How to protect PII under GDPR

The EU's General Data Protection Regulation requires companies to protect the privacy of their EU customers. That means keeping personally identifiable information (PII) safe. Here's what you need to know.

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Security teams are probably going to come under more pressure to make sure all PII data is appropriate encrypted or anonymized. Previously, encryption efforts were mostly focused on protecting portable devices which were deemed more at risk for misuse if lost, stolen, or exploited. GDPR compliance is likely to result in a rush for even greater data encryption across the enterprise, ensuring that that remains encrypted even if stolen, and anonymizing or making the data “pseudo-anonymous” whenever possible. CEOs and other C-level officers would love to hear that their reporting requirements for any possible data breaches are minimized.

Further, security teams will likely become under increased pressure to quickly determine if a data breach has resulted in a reportable event faster than ever. Seventy-two hours is a quick time window for many organizations, especially when trying to see if any fact can prevent the breach from having to be reported to impacted data subjects or the press.

How to prepare for PII protection regulations

It goes without saying that everyone in companies tasked with collecting, storing, processing, GDPR-impacted data should already be learning the basics of GDPR and what your company needs to do to prepare. Teams of people dedicated to GDPR preparation and compliance should be formed. Your company should probably create a custom document introducing the GDPR to impacted employees and customers, highlighting the areas for concern and improvement. Your most critical employees should be trained on GDPR and their knowledge tested.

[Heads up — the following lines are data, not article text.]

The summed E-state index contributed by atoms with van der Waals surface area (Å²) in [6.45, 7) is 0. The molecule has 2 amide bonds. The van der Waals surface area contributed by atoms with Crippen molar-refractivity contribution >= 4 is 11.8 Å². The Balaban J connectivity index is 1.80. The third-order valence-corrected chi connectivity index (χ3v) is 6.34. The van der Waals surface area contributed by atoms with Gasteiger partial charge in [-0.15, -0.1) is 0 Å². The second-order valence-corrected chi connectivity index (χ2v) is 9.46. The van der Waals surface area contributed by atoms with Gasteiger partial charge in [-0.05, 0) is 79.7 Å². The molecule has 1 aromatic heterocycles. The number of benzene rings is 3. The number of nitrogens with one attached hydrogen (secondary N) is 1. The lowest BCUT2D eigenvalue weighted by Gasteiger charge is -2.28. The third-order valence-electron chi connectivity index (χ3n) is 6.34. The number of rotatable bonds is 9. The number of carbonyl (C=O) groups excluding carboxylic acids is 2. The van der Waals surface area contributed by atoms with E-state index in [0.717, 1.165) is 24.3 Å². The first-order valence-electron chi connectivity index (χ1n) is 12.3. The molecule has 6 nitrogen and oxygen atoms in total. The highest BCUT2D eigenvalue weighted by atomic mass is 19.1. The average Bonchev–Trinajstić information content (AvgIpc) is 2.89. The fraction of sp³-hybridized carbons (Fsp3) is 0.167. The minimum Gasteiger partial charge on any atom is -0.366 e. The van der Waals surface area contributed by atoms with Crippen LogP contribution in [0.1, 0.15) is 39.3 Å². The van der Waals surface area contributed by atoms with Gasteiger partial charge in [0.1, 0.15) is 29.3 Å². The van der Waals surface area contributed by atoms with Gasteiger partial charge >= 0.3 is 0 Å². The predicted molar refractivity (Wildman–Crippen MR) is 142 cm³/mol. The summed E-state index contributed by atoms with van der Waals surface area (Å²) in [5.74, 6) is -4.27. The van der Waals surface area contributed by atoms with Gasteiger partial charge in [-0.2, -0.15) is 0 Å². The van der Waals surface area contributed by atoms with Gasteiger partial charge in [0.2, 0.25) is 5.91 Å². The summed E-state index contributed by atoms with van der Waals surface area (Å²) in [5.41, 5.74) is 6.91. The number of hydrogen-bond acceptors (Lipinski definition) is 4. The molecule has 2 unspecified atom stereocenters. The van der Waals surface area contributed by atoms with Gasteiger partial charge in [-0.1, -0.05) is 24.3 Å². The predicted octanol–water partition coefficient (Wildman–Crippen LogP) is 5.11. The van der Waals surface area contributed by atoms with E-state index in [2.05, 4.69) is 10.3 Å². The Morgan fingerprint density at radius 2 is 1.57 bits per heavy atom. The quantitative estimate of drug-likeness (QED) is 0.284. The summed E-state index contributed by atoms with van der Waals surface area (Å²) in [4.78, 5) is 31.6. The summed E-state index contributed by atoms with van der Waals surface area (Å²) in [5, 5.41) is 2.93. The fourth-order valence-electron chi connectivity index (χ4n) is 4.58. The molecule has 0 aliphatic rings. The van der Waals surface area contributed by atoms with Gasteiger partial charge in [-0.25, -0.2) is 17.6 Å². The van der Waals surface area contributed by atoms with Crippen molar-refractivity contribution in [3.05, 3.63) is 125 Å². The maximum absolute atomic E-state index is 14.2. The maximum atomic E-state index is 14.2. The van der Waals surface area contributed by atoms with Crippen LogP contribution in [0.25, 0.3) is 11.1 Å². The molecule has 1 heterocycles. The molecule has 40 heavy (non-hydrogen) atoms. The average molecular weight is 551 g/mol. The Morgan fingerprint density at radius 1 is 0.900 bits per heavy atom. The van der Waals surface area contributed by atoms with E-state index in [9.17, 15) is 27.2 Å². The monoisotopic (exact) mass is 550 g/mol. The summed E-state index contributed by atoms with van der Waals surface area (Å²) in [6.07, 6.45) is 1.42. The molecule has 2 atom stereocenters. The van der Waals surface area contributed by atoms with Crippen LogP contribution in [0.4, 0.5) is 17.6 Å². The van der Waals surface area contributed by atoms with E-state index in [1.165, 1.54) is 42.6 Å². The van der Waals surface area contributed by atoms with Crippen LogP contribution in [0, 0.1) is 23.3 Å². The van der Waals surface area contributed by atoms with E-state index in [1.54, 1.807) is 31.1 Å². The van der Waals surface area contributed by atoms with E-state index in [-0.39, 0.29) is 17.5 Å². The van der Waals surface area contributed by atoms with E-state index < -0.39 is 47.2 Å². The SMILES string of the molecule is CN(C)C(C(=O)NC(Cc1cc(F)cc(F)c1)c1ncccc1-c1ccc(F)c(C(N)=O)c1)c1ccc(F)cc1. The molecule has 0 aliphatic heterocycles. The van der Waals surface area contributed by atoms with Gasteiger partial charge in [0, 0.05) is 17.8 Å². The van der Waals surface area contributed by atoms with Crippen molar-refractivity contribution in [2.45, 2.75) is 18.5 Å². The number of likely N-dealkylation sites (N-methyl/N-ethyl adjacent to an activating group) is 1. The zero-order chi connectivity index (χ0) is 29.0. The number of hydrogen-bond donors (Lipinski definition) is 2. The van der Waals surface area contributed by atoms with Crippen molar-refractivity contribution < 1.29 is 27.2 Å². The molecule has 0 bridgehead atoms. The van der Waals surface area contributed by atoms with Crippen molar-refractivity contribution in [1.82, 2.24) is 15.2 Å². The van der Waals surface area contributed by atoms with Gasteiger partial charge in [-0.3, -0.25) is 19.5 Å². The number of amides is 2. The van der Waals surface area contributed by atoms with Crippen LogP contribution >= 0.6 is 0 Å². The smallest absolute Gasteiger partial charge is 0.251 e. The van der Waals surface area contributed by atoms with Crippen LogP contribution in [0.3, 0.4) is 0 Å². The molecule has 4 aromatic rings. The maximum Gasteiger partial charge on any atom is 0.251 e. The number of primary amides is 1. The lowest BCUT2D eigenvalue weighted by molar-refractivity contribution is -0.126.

If your company needs to have a GDPR data compliance officer, appoint someone or get hiring.

Next, assess your company’s readiness for GDPR compliance (e.g. people, tools, and processes), noting the areas for the most concern. Simply determining what data you already have that applies to the GDPR will be a big starting task. And how to contact those people and give the relevant required information? Most companies are going to need to create new systems to track data according to GDPR standards or modify existing systems.

Identify ahead of time what your company might have to do in the event of a personal data breach event. Seventy-two hours isn’t a lot of time. Who do you contact? Who contacts them? What information must you provide? Who and what determines whether data subjects have to be notified? Don’t let the first time you are figuring out how to respond to a GDPR personal data breach event be your first breach.

Of course, a whole multitude of companies are waiting for you to ask for their services or products.

The GDPR is a new gold standard in personal data privacy protection. Its efforts are to give data subjects more control over the data and to ensure the transparency of operations and protection than what has normally been done previously. It’s a wonderful thing for privacy protection, but a lot of work for those who are tasked to comply.

Van Hoof sees the GDPR as an opportunity for companies, “A lot of companies are seeing the GDPR as just another extra burden. Another cost. But I think it should be seen as an opportunity. Companies have been collecting data for a long time and aren’t even sure what data they have or whether they need it. They often don’t need it. GDPR will force them to re-examine why they collect the data, how long to retain it, how they process it, and overall be more efficient. It’s a chance to streamline not only the data but the processing around the data. 

Copyright © 2021 IDG Communications, Inc.

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